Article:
Why organizations should celebrate International Men’s Day
- Posted on November 16, 2022
- Estimated reading time 3 minutes
I had no idea. I’m very familiar with International Women’s Day as we celebrate it across Avanade every year in March, but I was completely unaware of the related International Men’s Day (IMD). In the technology industry where we have historically had a majority of male employees, it seems odd to think that an International Men’s Day is needed. What, after all, is the point of celebrating an event like this in an industry that likely has an overrepresentation of men?
Prior to joining a recent planning session discussing how Avanade will celebrate the International Men’s Day event, I read up on the history of IMD and was pleasantly surprised to learn of the focus on issues affecting men and boys. In addition to the pillars of promoting gender equality and positive role models, one leaped out at me – “focus on men’s health and well-being: social, emotional, physical and spiritual.”
As a man, I am often guilty of the sin of not seeking prompt medical attention when things aren’t quite right. All the men in my family and most of my male friends are equally guilty up to a point where something happens, then doctors and medical professionals are on speed dial. But preventative maintenance? Meh. Just take more vitamins, eat more vegetables, or work out more.
There’s something about our society that defines men as those who don’t read maps, don’t ask for help and don’t go to the doctor. For the first two, the outcome could be inconvenient but likely not significantly so. For the latter, not talking openly about health concerns with medical professionals could be a life-changing mistake.
When I was in my late 20s, I was traveling practically every week of the year and scheduling check-ups was a chore that didn’t matter much to me. When I did manage to get into the doctor’s office for a checkup, I almost never took any advice or follow-up actions, thinking my youth would save me. That all changed at one visit when one of my routine lab tests came back very, very wrong.
What I remember most about the follow-up visit, after spending an hour in the waiting room, was the surprise on the doctor’s face when he studied the results and looked me over. “There’s a problem with your bones,” he told me. The level of calcium in my blood was dramatically off from where it should have been and, as he explained it, the likely cause was a faulty parathyroid (which I had to Google). He referred me to a specialist who counseled the best remedy was surgical removal.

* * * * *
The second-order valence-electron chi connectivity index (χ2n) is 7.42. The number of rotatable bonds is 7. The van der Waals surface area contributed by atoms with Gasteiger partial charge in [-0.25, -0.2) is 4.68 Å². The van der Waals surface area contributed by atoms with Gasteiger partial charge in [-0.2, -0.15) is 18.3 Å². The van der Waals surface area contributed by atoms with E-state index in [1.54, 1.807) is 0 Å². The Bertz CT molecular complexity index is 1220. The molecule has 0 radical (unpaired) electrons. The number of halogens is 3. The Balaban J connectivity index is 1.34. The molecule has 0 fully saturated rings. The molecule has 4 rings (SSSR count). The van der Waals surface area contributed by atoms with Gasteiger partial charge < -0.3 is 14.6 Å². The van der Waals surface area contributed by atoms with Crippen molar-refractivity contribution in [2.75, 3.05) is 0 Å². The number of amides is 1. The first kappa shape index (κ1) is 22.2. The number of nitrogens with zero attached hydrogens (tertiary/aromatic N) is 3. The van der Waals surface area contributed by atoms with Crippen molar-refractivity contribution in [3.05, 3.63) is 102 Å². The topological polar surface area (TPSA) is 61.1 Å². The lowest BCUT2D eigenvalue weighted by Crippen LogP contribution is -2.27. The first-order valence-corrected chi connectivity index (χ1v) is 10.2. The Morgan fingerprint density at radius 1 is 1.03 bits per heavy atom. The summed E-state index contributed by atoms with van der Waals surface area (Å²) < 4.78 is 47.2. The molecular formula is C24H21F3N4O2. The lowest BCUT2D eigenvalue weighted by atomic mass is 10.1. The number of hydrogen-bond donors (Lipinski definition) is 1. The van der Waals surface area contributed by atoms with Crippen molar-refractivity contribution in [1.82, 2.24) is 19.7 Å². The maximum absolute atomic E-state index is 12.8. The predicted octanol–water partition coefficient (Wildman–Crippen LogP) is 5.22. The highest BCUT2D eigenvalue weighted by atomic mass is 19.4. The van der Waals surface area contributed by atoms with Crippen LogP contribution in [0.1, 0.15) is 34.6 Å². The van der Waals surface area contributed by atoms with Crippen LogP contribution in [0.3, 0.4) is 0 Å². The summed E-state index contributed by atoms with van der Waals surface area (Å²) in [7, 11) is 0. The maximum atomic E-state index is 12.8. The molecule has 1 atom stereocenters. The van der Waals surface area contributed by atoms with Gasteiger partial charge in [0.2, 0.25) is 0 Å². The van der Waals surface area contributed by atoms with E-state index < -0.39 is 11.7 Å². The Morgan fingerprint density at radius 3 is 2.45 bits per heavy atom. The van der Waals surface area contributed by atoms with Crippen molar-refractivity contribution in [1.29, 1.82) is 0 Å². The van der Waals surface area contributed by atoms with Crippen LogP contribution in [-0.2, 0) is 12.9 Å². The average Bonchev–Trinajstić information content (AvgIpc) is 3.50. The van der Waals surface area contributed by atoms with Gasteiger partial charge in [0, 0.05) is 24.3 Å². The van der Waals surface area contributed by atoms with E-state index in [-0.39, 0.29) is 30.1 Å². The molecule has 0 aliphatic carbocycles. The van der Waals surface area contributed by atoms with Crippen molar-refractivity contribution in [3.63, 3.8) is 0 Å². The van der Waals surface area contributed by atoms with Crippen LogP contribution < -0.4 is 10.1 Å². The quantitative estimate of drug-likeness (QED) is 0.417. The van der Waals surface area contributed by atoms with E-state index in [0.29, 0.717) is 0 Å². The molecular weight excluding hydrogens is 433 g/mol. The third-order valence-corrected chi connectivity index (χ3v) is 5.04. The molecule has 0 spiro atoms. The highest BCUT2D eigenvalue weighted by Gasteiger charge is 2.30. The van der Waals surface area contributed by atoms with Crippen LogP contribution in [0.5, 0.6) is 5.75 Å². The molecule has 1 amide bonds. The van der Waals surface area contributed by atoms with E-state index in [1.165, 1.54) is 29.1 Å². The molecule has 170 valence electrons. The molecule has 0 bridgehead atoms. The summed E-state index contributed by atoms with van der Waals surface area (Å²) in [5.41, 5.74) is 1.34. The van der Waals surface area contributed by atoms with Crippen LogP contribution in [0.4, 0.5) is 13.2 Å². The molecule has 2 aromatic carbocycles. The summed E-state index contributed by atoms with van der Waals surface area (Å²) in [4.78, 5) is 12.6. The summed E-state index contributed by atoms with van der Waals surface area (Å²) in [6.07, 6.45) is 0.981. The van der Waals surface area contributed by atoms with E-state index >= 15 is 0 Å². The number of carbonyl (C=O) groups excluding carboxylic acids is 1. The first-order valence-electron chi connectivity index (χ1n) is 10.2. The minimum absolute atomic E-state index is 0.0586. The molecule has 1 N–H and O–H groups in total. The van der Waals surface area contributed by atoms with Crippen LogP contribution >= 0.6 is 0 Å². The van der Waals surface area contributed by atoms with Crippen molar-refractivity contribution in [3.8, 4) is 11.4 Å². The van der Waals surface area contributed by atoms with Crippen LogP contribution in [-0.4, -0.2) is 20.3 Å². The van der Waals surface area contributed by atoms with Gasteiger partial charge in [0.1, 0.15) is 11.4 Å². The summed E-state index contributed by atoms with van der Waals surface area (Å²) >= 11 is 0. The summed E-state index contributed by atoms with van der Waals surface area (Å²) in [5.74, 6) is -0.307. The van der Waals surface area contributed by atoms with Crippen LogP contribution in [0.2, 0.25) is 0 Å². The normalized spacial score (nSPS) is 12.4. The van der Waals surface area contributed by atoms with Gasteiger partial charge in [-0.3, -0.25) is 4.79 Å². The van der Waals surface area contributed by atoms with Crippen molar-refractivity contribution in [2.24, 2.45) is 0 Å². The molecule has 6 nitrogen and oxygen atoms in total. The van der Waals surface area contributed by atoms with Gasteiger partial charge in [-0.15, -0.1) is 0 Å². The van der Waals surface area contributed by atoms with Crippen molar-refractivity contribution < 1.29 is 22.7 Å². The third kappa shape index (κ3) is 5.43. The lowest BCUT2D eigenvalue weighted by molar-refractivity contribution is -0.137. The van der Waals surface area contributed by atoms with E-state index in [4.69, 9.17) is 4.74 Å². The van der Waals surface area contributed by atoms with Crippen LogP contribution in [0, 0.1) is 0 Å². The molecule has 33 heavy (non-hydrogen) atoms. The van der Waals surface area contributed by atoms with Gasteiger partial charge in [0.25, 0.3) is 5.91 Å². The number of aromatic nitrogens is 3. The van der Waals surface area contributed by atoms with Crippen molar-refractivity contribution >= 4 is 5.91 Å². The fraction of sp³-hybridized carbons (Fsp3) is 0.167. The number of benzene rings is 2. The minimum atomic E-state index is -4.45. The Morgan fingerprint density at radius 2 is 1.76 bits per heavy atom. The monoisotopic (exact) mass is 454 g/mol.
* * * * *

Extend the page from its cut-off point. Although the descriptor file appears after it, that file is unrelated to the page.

This was terrifying news for me and my wife, who I called in hysterics after leaving the appointment. Men don’t get this, I thought. Men don’t have fundamental bone issues (my surgeon told me I had the bone structure of a much older person) and they certainly don’t have to have surgery on in their thyroid area in their 20s. The only surgery I had prior to this was on my eyes and wisdom teeth – the thought of going into an operating room while my wife and new baby were counting on me to be the sole bread winner was absolutely daunting.
The miracle of modern medicine came through for me as the surgery was a success, as proven by yearly blood tests that I have had ever since. The emotional toll of the experience was enough to convince me of the wisdom of yearly checkups and comprehensive testing.
While I am not unique in having an experience early on in life, there is still a stigma about going to the doctor for several men I know and work with. How can we talk about well-being at the workplace without addressing health and encouraging our people to be as proactive as possible with all things medical? This part of the IMD agenda really makes me happy – talking about these subjects helps others realize they are not alone and ultimately that it’s OK to talk about it, ask questions and seek help.
At Avanade, we’ve been on a journey for the last few years to embrace diversity, inclusion and well-being across our organization. While IMD may seem like an odd choice to celebrate, it’s clear to me that the values we see across all other inclusion & diversity events extend to International Men’s Day, and I’m excited to celebrate with my colleagues across the globe. For me personally, I have found that being open and transparent with the people I work with helps build stronger bonds, which ultimately leads to better performance and results. I’m proud of what we have accomplished thus far but even more excited about where we are going and living our mantra of “do what matters.”